The World Ends With You

by Grungi

I have some kind of a bad habit. Once in a while, I’ll go into a store selling books, video games or CDs, and there I’ll look through the available items to finally end up buying something I know nothing about. That is, a good cover art and an unusual title can be enough to make me buy something. In this day and age, many would consider that a little dumb. Surely enough would it be better to write down the title of the interesting discovery, then check on the internet to see if it’s really good or if it’s just a cool package with a boring content.

But I only rarely do that, and when I do that doesn’t mean I make the right choice: I researched before buying Electroplankton, and that was a quite expensive mistake. On the other hand, random buying introduced me to After Forever, Ayreon, the “His Dark Material” trilogy from Philip Pullman, and countless other great stuff.

So, not long ago, I walked into one of the video game stores I regularly go to, and browsed through the DS games they had for sale. I was almost done when one of them caught my eyes. Its title was rather unusual, and the art on the box looked classy enough. Only after I was out of the store did I take the time to read what was written on the back of the box, and find out that what I got myself was a new game by the RPG giant Square Enix : The World Ends With You.

I skimmed through the instruction booklet on my way home, and the more I read, the more it intrigued me. Square Enix, a company best known for their classic fantasy-styled RPGs, seemed to have come up with something really fresh, set in an urban setting.

The World Ends With You is about Neku Sakuraba, a teenager which is your typical angsty protagonist, unwilling to get to know those who are around him, in a fashion somewhat reminiscent of FFVII’s Cloud or FFVIII’s Squall at the start of their respective games. But at the beginning of his story, Neku wakes up lying in the middle of one of the world’s most famous crossroads in the middle of Tokyo’s Shibuya. Quickly, Neku gets attacked by strange frogs, and runs into Shiki Misaki, a girl with who he has to make a “pact” in order to be able to defeat those weird frogs. As the battle dust settles, things get explained a little : he’s part of a game run by people called the “Reapers”, and must complete a mission each day. And if he fails, he’ll be “erased”.

That’s the basic plot of this modern tale, and believe me when I say there is a lot more : the story will twist and turn in many ways, some of them you can see coming, some not quite. But the plot, great as it is, isn’t the first thing that’ll grab your attention.

First is the overall “look and feel” of the game. Everything, from the characters’ designs to the environment, including the in-game menus, are made to make the game feel “urban”, or “in”. And that works extremely well. Even if you didn’t like Tetsuya Nomura’s work for Final Fantasy X or Kingdom Hearts, here it really fits well, giving the various protagonists a trendy look fitting for the game. As for the places you’ll visit, they’re pretty close transposition of the real Shibuya landmarks (you could find some of the places on a real map after playing the game), albeit with slightly changed names – the 109 building is 104 in the game, HMV becomes AMX, etc.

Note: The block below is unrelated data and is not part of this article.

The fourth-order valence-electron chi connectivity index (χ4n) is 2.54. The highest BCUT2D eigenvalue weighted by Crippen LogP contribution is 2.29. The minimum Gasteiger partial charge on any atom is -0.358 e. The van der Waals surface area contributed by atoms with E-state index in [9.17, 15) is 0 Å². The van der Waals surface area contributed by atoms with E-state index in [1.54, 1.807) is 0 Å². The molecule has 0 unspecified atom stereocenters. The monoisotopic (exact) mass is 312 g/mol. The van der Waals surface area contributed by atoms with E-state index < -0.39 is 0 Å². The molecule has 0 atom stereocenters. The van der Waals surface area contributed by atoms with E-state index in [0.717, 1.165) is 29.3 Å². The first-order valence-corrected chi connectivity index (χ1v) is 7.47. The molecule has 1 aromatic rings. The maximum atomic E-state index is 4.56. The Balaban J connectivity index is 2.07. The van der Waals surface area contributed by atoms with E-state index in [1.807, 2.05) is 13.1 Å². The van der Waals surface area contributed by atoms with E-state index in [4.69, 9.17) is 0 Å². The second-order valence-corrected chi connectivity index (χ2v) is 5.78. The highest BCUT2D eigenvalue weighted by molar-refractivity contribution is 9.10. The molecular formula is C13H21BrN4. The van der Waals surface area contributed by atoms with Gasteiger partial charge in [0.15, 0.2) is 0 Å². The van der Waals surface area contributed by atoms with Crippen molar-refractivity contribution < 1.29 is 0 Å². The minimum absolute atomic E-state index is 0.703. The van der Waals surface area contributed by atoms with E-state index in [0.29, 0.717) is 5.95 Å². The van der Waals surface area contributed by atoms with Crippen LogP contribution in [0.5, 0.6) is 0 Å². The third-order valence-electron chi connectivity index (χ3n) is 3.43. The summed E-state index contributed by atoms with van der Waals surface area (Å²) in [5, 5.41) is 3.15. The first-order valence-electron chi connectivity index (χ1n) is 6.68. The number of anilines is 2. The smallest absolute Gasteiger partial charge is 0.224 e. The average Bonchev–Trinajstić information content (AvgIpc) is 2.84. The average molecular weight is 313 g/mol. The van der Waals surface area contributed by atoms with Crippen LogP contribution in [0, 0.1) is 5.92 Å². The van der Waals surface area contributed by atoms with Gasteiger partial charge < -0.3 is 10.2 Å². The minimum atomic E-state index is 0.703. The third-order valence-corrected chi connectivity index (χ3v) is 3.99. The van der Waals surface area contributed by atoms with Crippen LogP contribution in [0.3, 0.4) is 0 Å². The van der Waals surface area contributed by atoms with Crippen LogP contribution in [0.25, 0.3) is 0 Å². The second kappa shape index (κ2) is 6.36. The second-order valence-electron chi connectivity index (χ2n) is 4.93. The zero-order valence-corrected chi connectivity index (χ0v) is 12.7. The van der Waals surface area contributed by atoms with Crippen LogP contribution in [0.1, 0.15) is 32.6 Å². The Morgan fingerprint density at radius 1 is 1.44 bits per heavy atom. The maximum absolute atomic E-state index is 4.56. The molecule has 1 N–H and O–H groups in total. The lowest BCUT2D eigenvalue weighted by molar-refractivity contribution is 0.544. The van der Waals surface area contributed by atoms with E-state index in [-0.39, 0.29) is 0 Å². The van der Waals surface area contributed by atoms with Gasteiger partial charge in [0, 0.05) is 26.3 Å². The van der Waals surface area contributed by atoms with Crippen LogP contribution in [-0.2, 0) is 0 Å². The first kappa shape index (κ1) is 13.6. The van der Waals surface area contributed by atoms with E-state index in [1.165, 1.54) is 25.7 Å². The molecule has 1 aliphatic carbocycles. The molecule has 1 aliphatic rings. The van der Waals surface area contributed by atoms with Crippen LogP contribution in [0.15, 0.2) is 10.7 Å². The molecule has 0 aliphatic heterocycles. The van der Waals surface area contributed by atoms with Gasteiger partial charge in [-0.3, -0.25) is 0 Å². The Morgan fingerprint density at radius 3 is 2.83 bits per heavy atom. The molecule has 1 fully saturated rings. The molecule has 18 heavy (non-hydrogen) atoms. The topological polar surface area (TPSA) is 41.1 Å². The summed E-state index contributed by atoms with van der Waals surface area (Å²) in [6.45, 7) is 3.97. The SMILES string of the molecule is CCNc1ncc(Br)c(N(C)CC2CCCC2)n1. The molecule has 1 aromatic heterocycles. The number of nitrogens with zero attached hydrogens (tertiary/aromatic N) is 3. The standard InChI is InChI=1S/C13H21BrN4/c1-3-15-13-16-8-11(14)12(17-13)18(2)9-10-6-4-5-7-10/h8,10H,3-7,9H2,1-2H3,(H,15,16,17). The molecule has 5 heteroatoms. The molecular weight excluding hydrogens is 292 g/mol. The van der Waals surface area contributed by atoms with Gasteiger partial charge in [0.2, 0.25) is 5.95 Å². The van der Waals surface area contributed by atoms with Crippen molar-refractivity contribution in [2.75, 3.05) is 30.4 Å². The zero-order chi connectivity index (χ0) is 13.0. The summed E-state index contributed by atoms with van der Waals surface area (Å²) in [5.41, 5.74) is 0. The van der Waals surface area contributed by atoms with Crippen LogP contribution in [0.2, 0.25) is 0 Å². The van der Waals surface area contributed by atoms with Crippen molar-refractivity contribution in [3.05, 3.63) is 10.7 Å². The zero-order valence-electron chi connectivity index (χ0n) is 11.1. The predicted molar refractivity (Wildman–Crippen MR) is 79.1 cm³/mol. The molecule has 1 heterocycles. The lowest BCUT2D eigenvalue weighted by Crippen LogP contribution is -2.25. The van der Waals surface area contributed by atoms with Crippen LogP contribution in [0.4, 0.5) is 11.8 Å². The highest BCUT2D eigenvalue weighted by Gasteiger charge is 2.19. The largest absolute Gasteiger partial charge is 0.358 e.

Your ears won’t be left alone either. The game’s soundtrack really compliments the visuals, with a great variety of style represented. Takeharu Ishimoto, a really talented up-and-coming Square Enix composer that worked on FFVII Crisis Core for example, put together a score composed of rock, electronica, pop and hip-hop, with around half of the songs having vocals performed by various artists. And that choice was really a good one, as it help you get immersed in the lively Shibuya.

And lively the game’s Shibuya certainly is: dozens of sprites walk around the screen, making you feel like you’re really making your way around a busy retail district.

As you progress through the game, the overall design continue to be spot-on, and fun, but what’ll keep you playing are the countless great ideas that Square Enix put into their title. It is so full of neat gameplay elements that it’s difficult to know where to start…

For one, the game’s designers have succeeded in using two modern crazes to add to the experience : mobile phones and pins, or badges. The former is used as your menu, and is integrated nicely into the plot, so that you constantly use it, as would any other japanese teenager. The latter are one of the core aspects of the gameplay. Because to find the monsters (called the “Noise”), you’ll need to use psychic powers contained in collectible pins. There are more than 300, so you’ll have quite a bit of choice, from bullet-firing badges to healing pins.

And those pins are activated by doing various moves on the DS touchscreen. Drawing lines, slashing across enemies, tapping a spot repeatedly, shouting or blowing into the microphone, you’ll have to do all that, and more. And even if that alone would make for a fun battle system, you’ll also have to control your partner, who’ll be fighting on the top screen.

I could go on and on about the myriad of things that make The World Ends With You an atypical yet awesome game. Like how brands and trends are important (you’ll have to dress with the right attire if you want to be at the top of your abilities), how you can eat to raise your stat, but with a real-life time limit, how you gain experience by not playing the game (I’m serious ^^), how you can make the game as hard or easy as you like, or the huge replay value.

So if you want to test something fresh, with great concepts and with the careful attention to details that Square Enix can put into their games, do yourself a favor and buy The World Ends With You, you won’t be disappointed. Even if you don’t own a DS, I think this game alone would be a good enough reason to get one.